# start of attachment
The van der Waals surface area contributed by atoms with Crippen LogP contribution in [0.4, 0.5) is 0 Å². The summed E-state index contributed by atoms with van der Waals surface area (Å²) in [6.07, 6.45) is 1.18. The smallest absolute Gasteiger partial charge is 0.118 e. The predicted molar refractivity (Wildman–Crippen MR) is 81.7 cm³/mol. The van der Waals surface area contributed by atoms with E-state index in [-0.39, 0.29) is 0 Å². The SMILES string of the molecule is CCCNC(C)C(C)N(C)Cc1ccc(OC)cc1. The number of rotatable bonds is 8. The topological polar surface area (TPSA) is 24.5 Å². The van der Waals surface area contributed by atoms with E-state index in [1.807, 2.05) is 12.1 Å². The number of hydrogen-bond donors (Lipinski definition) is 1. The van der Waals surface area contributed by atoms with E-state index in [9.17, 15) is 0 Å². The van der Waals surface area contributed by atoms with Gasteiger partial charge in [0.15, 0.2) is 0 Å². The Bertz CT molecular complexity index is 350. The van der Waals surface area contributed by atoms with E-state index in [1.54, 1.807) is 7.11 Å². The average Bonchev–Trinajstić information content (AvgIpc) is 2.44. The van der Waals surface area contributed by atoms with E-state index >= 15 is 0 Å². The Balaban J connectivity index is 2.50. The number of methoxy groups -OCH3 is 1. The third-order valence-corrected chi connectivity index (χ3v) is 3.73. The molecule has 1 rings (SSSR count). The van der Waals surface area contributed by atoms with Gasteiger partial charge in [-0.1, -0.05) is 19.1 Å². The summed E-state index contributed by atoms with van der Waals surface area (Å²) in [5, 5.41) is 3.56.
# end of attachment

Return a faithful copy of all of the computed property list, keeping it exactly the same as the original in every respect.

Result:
The van der Waals surface area contributed by atoms with Crippen LogP contribution in [0.4, 0.5) is 0 Å². The summed E-state index contributed by atoms with van der Waals surface area (Å²) in [6.07, 6.45) is 1.18. The smallest absolute Gasteiger partial charge is 0.118 e. The predicted molar refractivity (Wildman–Crippen MR) is 81.7 cm³/mol. The van der Waals surface area contributed by atoms with E-state index in [-0.39, 0.29) is 0 Å². The SMILES string of the molecule is CCCNC(C)C(C)N(C)Cc1ccc(OC)cc1. The number of rotatable bonds is 8. The topological polar surface area (TPSA) is 24.5 Å². The van der Waals surface area contributed by atoms with E-state index in [1.807, 2.05) is 12.1 Å². The number of hydrogen-bond donors (Lipinski definition) is 1. The van der Waals surface area contributed by atoms with E-state index in [9.17, 15) is 0 Å². The van der Waals surface area contributed by atoms with Gasteiger partial charge in [0.15, 0.2) is 0 Å². The Bertz CT molecular complexity index is 350. The van der Waals surface area contributed by atoms with E-state index in [1.54, 1.807) is 7.11 Å². The average Bonchev–Trinajstić information content (AvgIpc) is 2.44. The van der Waals surface area contributed by atoms with E-state index >= 15 is 0 Å². The Balaban J connectivity index is 2.50. The number of methoxy groups -OCH3 is 1. The third-order valence-corrected chi connectivity index (χ3v) is 3.73. The molecule has 1 rings (SSSR count). The van der Waals surface area contributed by atoms with Gasteiger partial charge in [-0.1, -0.05) is 19.1 Å². The summed E-state index contributed by atoms with van der Waals surface area (Å²) in [5, 5.41) is 3.56.